A salon is a gathering of stimulating people of quality under the roof of an inspiring hostess or host, partly to amuse one another and partly to refine their taste and increase their knowledge through conversation and readings, often consciously following Horace’s definition of the aims of poetry, “either to please or to educate” (“aut delectare aut prodesse est”). The salons, commonly associated with French literary and philosophical salons of the 17th century and 18th century, were carried on until quite recently in urban settings among like-minded people of a ‘set’: many 20th-century salons could be instanced.
For many years, and many years ago, I was an active part of the Internet community. I spend a lot of time on the Net now, but I use it to read and learn more than to interact with others. I spent a lot of time in newsgroups and IRC, but have drifted away from those forums. Sites like Facebook represent the Internet community now and I’m beginning to seek out some connections there now. It’s not the same as chatting with friends all over the U.S. as a group on IRC, but it’s definitely more convenient.
But the Internet has broken down community in many senses. If someone pulled the plug, would you be able to reach many of the people you are familiar with? The people you follow on Twitter. The people you friend on Facebook. Would your contact with them be completely cut off? Do you have their phone numbers? Do you even have their e-mail addresses? Do you know how to find them, shake their hand, and say “Hello?”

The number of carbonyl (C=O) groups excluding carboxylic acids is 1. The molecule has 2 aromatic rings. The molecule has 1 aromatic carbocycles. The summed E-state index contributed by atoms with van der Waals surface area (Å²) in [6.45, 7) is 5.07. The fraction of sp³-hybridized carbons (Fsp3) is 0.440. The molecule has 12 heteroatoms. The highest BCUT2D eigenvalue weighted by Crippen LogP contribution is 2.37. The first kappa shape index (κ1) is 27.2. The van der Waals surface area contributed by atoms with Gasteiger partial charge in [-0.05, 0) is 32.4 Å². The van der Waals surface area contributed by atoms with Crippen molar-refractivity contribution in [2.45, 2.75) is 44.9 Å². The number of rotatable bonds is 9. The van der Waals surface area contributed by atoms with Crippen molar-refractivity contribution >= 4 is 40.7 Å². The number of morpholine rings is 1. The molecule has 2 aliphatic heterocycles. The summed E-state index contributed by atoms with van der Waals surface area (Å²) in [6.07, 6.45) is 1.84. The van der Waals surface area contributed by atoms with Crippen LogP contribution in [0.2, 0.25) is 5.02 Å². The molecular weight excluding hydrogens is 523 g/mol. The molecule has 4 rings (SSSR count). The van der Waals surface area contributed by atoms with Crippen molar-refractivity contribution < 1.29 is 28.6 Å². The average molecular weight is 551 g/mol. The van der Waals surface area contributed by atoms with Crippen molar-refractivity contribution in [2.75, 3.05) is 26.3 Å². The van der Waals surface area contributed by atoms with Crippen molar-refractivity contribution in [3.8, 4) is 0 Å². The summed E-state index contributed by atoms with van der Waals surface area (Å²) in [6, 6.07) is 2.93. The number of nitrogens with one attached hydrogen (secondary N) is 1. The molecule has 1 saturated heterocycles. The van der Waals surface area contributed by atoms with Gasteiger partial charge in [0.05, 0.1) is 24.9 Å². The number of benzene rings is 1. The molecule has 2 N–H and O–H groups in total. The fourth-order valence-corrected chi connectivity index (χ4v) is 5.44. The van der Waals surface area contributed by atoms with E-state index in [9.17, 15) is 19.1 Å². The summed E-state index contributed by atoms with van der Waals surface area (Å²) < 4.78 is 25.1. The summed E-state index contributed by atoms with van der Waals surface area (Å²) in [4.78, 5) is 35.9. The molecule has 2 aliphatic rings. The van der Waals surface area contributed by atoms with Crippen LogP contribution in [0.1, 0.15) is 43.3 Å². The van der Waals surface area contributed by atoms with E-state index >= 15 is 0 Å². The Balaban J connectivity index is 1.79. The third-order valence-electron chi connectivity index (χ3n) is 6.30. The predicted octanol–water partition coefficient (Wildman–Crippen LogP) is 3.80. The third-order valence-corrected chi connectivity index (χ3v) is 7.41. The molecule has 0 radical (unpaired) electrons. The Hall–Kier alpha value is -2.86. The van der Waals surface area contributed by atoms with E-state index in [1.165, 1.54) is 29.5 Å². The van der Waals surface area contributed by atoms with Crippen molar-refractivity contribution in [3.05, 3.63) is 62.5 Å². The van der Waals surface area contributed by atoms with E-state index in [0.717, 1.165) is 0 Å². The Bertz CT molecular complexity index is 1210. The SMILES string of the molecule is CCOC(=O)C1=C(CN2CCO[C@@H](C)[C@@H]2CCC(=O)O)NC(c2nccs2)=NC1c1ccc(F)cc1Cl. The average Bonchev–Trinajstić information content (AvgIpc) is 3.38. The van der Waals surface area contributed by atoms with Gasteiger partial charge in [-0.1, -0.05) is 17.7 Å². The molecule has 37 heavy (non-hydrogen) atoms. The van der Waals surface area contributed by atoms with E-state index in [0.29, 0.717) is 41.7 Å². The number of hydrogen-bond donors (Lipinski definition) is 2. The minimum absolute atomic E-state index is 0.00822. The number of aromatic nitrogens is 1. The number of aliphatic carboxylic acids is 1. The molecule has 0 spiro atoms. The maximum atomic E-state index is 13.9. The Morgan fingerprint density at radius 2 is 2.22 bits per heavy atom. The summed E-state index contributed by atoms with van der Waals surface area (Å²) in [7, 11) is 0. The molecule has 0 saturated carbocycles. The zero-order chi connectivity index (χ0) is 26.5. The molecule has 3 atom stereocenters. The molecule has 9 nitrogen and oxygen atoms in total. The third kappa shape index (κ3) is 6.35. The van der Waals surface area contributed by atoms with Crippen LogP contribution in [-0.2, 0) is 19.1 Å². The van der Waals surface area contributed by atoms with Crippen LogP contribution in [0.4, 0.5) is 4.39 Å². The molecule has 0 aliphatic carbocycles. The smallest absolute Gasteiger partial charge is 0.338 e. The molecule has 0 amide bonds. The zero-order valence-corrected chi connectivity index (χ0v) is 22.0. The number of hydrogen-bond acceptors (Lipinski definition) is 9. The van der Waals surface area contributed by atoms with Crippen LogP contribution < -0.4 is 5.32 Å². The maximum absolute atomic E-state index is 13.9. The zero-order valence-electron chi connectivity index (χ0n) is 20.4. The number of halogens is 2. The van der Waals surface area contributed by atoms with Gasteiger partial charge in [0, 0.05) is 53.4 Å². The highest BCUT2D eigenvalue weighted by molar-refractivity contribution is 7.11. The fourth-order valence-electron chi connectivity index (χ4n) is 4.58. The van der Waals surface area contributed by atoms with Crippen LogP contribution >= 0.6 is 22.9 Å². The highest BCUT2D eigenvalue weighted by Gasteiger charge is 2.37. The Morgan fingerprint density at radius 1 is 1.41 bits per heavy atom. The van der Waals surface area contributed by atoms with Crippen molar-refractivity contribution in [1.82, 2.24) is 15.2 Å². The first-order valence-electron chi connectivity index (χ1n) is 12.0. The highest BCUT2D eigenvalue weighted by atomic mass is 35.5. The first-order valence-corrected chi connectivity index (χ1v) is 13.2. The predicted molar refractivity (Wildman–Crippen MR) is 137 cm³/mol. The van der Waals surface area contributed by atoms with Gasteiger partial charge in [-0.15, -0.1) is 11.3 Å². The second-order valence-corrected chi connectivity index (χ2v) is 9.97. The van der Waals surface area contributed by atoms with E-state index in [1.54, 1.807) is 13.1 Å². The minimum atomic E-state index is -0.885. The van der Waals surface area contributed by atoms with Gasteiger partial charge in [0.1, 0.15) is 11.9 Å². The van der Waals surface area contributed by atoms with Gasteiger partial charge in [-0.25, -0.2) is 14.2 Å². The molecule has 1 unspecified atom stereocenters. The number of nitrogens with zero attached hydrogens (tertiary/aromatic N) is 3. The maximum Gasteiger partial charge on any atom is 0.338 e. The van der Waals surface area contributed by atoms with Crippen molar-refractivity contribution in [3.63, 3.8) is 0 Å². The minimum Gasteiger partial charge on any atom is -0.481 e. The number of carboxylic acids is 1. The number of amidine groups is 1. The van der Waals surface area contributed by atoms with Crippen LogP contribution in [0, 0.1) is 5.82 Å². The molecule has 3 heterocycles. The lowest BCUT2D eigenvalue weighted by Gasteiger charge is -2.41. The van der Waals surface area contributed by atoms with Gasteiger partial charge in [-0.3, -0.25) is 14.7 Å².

Tangent: Think about when the word “friend” became a verb.
I would like to reinstate the salon, to have friends over to the house for coffee or a couple of drinks and just be together. Maybe we could discuss the books we’ve read or share items we’ve written.
As much general dislike I have for people—I cannot abide stupidity, and there is a lot of it in the world—I love my friends and would like to see a handful of them more often. It may be time to send out some invitations and entertain a bit this summer. It may be time to fire up the grill, cook some meat and vegetables, and just be together with others.
This blog gets a few thoughts out of my head, but there is still a lot banging around up there in my brain. There may be more on the modern sense of community coming from me.
I have this piece of art crafted of ceramic and clay that I bought a local gallery. It has four great lessons burned into it.